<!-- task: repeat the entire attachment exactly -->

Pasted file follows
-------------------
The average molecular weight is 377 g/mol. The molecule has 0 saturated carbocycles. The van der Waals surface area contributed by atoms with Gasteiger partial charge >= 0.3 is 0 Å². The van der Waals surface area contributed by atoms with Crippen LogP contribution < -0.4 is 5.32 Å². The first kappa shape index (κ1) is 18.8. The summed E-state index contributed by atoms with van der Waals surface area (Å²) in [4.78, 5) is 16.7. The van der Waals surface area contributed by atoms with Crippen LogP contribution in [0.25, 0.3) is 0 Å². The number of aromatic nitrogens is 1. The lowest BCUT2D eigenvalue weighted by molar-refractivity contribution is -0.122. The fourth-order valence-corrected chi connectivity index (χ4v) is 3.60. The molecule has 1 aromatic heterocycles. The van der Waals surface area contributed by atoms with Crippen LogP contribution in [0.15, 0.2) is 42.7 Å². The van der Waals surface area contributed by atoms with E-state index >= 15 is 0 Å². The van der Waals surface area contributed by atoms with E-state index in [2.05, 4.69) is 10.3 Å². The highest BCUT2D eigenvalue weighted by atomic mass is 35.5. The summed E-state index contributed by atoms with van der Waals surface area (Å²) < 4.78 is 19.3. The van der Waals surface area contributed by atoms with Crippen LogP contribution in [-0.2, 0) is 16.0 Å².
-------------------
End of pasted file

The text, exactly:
The average molecular weight is 377 g/mol. The molecule has 0 saturated carbocycles. The van der Waals surface area contributed by atoms with Gasteiger partial charge >= 0.3 is 0 Å². The van der Waals surface area contributed by atoms with Crippen LogP contribution < -0.4 is 5.32 Å². The first kappa shape index (κ1) is 18.8. The summed E-state index contributed by atoms with van der Waals surface area (Å²) in [4.78, 5) is 16.7. The van der Waals surface area contributed by atoms with Crippen LogP contribution in [0.25, 0.3) is 0 Å². The number of aromatic nitrogens is 1. The lowest BCUT2D eigenvalue weighted by molar-refractivity contribution is -0.122. The fourth-order valence-corrected chi connectivity index (χ4v) is 3.60. The molecule has 1 aromatic heterocycles. The van der Waals surface area contributed by atoms with Crippen LogP contribution in [0.15, 0.2) is 42.7 Å². The van der Waals surface area contributed by atoms with E-state index >= 15 is 0 Å². The van der Waals surface area contributed by atoms with E-state index in [2.05, 4.69) is 10.3 Å². The highest BCUT2D eigenvalue weighted by atomic mass is 35.5. The summed E-state index contributed by atoms with van der Waals surface area (Å²) < 4.78 is 19.3. The van der Waals surface area contributed by atoms with Crippen LogP contribution in [-0.2, 0) is 16.0 Å².